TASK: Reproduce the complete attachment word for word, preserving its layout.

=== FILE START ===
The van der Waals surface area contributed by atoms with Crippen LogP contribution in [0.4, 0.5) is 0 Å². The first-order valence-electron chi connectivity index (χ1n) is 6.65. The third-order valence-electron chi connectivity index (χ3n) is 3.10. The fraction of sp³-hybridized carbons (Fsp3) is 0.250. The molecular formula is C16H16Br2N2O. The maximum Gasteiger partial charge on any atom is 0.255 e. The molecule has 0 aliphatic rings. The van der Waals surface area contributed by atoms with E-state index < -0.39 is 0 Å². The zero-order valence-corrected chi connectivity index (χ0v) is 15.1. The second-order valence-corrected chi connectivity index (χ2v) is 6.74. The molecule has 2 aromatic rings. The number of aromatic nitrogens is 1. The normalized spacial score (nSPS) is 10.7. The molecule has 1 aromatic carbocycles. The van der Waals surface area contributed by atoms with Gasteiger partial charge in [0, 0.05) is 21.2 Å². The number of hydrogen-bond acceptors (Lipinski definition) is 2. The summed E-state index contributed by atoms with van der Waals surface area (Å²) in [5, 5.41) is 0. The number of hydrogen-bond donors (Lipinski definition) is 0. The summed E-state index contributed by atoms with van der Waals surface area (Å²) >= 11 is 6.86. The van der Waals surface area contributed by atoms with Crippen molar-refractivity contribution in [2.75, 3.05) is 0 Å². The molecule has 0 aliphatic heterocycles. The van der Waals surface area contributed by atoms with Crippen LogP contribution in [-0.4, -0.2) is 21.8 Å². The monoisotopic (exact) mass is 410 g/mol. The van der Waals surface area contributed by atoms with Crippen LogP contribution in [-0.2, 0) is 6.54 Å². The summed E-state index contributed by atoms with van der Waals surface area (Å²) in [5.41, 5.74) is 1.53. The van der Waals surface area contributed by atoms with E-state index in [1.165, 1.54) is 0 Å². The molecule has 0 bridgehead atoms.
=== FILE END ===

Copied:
The van der Waals surface area contributed by atoms with Crippen LogP contribution in [0.4, 0.5) is 0 Å². The first-order valence-electron chi connectivity index (χ1n) is 6.65. The third-order valence-electron chi connectivity index (χ3n) is 3.10. The fraction of sp³-hybridized carbons (Fsp3) is 0.250. The molecular formula is C16H16Br2N2O. The maximum Gasteiger partial charge on any atom is 0.255 e. The molecule has 0 aliphatic rings. The van der Waals surface area contributed by atoms with E-state index < -0.39 is 0 Å². The zero-order valence-corrected chi connectivity index (χ0v) is 15.1. The second-order valence-corrected chi connectivity index (χ2v) is 6.74. The molecule has 2 aromatic rings. The number of aromatic nitrogens is 1. The normalized spacial score (nSPS) is 10.7. The molecule has 1 aromatic carbocycles. The van der Waals surface area contributed by atoms with Gasteiger partial charge in [0, 0.05) is 21.2 Å². The number of hydrogen-bond acceptors (Lipinski definition) is 2. The summed E-state index contributed by atoms with van der Waals surface area (Å²) in [5, 5.41) is 0. The number of hydrogen-bond donors (Lipinski definition) is 0. The summed E-state index contributed by atoms with van der Waals surface area (Å²) >= 11 is 6.86. The van der Waals surface area contributed by atoms with Crippen molar-refractivity contribution in [2.75, 3.05) is 0 Å². The molecule has 0 aliphatic heterocycles. The van der Waals surface area contributed by atoms with Crippen LogP contribution in [-0.4, -0.2) is 21.8 Å². The monoisotopic (exact) mass is 410 g/mol. The van der Waals surface area contributed by atoms with Crippen LogP contribution in [-0.2, 0) is 6.54 Å². The summed E-state index contributed by atoms with van der Waals surface area (Å²) in [5.41, 5.74) is 1.53. The van der Waals surface area contributed by atoms with E-state index in [1.165, 1.54) is 0 Å². The molecule has 0 bridgehead atoms.